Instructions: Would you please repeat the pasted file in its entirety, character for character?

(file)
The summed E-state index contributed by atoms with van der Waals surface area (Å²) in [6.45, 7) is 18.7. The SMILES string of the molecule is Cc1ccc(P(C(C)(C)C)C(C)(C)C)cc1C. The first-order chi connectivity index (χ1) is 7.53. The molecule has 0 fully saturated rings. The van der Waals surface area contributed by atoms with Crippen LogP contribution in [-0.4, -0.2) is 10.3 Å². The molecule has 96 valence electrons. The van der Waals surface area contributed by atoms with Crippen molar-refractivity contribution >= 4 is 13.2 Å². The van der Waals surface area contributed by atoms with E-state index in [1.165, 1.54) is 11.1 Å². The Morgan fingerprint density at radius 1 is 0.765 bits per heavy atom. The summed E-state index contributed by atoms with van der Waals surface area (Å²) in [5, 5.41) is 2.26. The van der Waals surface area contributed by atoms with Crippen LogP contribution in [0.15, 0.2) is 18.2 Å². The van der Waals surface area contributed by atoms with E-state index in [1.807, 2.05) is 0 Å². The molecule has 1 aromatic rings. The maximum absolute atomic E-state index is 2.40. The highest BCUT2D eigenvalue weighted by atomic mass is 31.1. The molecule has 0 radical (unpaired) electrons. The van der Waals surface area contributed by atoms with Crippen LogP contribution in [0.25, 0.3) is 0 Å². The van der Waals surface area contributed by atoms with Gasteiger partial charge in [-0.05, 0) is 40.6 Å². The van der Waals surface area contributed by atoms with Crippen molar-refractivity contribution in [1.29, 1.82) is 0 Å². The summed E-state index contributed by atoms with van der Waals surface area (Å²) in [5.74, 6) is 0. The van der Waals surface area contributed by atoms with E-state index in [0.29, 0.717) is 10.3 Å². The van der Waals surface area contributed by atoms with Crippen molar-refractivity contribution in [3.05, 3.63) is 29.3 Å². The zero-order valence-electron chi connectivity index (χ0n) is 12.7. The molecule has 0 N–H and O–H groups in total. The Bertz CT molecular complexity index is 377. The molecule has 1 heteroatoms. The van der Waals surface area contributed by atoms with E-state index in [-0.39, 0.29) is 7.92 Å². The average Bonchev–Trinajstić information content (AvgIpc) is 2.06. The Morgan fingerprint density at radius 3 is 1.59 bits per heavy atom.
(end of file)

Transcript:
The summed E-state index contributed by atoms with van der Waals surface area (Å²) in [6.45, 7) is 18.7. The SMILES string of the molecule is Cc1ccc(P(C(C)(C)C)C(C)(C)C)cc1C. The first-order chi connectivity index (χ1) is 7.53. The molecule has 0 fully saturated rings. The van der Waals surface area contributed by atoms with Crippen LogP contribution in [-0.4, -0.2) is 10.3 Å². The molecule has 96 valence electrons. The van der Waals surface area contributed by atoms with Crippen molar-refractivity contribution >= 4 is 13.2 Å². The van der Waals surface area contributed by atoms with E-state index in [1.165, 1.54) is 11.1 Å². The Morgan fingerprint density at radius 1 is 0.765 bits per heavy atom. The summed E-state index contributed by atoms with van der Waals surface area (Å²) in [5, 5.41) is 2.26. The van der Waals surface area contributed by atoms with Crippen LogP contribution in [0.15, 0.2) is 18.2 Å². The van der Waals surface area contributed by atoms with E-state index in [1.807, 2.05) is 0 Å². The molecule has 1 aromatic rings. The maximum absolute atomic E-state index is 2.40. The highest BCUT2D eigenvalue weighted by atomic mass is 31.1. The molecule has 0 radical (unpaired) electrons. The van der Waals surface area contributed by atoms with Crippen LogP contribution in [0.25, 0.3) is 0 Å². The van der Waals surface area contributed by atoms with Gasteiger partial charge in [-0.05, 0) is 40.6 Å². The van der Waals surface area contributed by atoms with Crippen molar-refractivity contribution in [1.29, 1.82) is 0 Å². The summed E-state index contributed by atoms with van der Waals surface area (Å²) in [5.74, 6) is 0. The van der Waals surface area contributed by atoms with E-state index in [0.29, 0.717) is 10.3 Å². The van der Waals surface area contributed by atoms with Crippen molar-refractivity contribution in [3.05, 3.63) is 29.3 Å². The zero-order valence-electron chi connectivity index (χ0n) is 12.7. The molecule has 0 N–H and O–H groups in total. The Bertz CT molecular complexity index is 377. The molecule has 1 heteroatoms. The van der Waals surface area contributed by atoms with E-state index in [-0.39, 0.29) is 7.92 Å². The average Bonchev–Trinajstić information content (AvgIpc) is 2.06. The Morgan fingerprint density at radius 3 is 1.59 bits per heavy atom.